“I’ve tuned the piano so a certain chord // is always nearly happening” writes Zach Savich in the first of nine numbered sections of his fourth full-length collection Century Swept Brutal, setting the tone for each of the book’s 105 pages. In a sense, Century Swept Brutal dares the reader to choose what it is: a single poem or a poem in parts. These questions persist even at the cellular level – throughout the collection, small groups of lines open up, fleetingly, like hints of a parallel universe of alternative physics and indeterminate narratives(“I assume the sun releases minerals at depths its heat does not consider”; “She said during the revolution portraits burned faster.”) When these crystalline constructions are working at their best, they break the narrative elements into points of inflection and reflection, capturing a haiku-like sense of arrival and surprise:
Then one day
you see a street you know
in a novel.
The delight in discovery and change (“If you turn your head / the sky is / changed”) is ever-present in Century, and its consistent reoccurrence is, in turn, one of the collection’s chief delights. As the data accrues, the book calls into question whether fact as we think of it (objective, falsifiable) even exists—the authority of Savich’s assertions suggest that fact may be as much a matter of tone as it is of truth, whether the assertions are scientifically accurate (“The human eye / achieves its eventual / mass / by age seven”) or speculative:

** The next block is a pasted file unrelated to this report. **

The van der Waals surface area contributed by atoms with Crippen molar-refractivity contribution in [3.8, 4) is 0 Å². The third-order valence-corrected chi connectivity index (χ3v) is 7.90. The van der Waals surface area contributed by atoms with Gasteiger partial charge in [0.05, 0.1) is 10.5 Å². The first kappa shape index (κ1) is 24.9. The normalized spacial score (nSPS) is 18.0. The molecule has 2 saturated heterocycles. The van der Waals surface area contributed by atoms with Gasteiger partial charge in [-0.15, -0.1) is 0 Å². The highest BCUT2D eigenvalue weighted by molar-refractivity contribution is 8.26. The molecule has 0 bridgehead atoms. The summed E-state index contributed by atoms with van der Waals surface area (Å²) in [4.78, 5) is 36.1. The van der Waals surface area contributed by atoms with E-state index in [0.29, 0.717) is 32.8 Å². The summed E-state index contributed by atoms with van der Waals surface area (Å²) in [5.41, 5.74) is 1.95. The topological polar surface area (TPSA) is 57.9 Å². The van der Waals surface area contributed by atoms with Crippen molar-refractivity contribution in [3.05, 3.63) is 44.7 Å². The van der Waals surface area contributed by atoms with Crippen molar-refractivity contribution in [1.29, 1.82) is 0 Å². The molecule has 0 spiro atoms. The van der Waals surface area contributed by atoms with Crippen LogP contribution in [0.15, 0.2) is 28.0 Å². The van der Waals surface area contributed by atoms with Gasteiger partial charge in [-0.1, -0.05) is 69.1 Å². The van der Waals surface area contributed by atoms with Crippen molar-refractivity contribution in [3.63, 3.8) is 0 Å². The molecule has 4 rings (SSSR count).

Having catalogued many things I am not surprised to see
the bird that each morning wakes me will one morning
lead me into death, it is startlingly ordinary that there
should not be separate angels but these two notes coming
to mean any message in turn, as apples heating into a shape
or a horse.
Century Swept Brutal encourages binge-reading and the kind of immersion that allows a reader to craft his or her own through-lines and stories from its shifting parts. Absent this cooperative element—Savich’s casual authority combined with the reader’s drive to coherence—the poems’ abundant charisma risks devolving into occasional feyness. Still, if that’s a risk inherent in embracing delight, it proves worth taking. Our century certainly seems brutal (though perhaps all centuries are, in the end), flush with hurricanes and tsunamis, political and religious extremism and unrest, and hemorrhagic fevers that defy quarantine. Savich nonetheless finds a way to embrace both reflection and its discoveries, a poetry that documents a “life moving / mostly in pauses.”